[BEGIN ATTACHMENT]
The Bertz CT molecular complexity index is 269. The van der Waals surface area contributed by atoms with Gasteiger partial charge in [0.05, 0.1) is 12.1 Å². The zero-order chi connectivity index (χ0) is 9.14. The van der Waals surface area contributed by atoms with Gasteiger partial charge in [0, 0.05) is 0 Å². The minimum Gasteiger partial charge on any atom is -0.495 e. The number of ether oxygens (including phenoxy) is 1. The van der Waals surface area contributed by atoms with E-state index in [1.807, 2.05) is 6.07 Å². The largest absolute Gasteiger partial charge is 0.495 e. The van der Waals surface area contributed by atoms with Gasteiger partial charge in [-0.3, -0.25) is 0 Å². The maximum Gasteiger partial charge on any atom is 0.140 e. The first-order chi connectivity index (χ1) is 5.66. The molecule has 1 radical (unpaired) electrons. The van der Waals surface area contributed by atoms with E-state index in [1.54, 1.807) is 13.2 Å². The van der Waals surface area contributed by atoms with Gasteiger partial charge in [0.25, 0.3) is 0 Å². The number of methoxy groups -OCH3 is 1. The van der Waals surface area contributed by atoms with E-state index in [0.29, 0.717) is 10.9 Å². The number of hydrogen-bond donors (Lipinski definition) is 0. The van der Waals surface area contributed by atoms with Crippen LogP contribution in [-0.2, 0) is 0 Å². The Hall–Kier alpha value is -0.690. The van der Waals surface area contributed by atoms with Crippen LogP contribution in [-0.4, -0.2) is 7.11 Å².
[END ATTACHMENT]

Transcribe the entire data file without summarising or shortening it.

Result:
The Bertz CT molecular complexity index is 269. The van der Waals surface area contributed by atoms with Gasteiger partial charge in [0.05, 0.1) is 12.1 Å². The zero-order chi connectivity index (χ0) is 9.14. The van der Waals surface area contributed by atoms with Gasteiger partial charge in [0, 0.05) is 0 Å². The minimum Gasteiger partial charge on any atom is -0.495 e. The number of ether oxygens (including phenoxy) is 1. The van der Waals surface area contributed by atoms with E-state index in [1.807, 2.05) is 6.07 Å². The largest absolute Gasteiger partial charge is 0.495 e. The van der Waals surface area contributed by atoms with Gasteiger partial charge in [-0.3, -0.25) is 0 Å². The maximum Gasteiger partial charge on any atom is 0.140 e. The first-order chi connectivity index (χ1) is 5.66. The molecule has 1 radical (unpaired) electrons. The van der Waals surface area contributed by atoms with E-state index in [1.54, 1.807) is 13.2 Å². The van der Waals surface area contributed by atoms with Gasteiger partial charge in [0.25, 0.3) is 0 Å². The number of methoxy groups -OCH3 is 1. The van der Waals surface area contributed by atoms with E-state index in [0.29, 0.717) is 10.9 Å². The number of hydrogen-bond donors (Lipinski definition) is 0. The van der Waals surface area contributed by atoms with Crippen LogP contribution in [-0.2, 0) is 0 Å². The Hall–Kier alpha value is -0.690. The van der Waals surface area contributed by atoms with Crippen LogP contribution in [-0.4, -0.2) is 7.11 Å².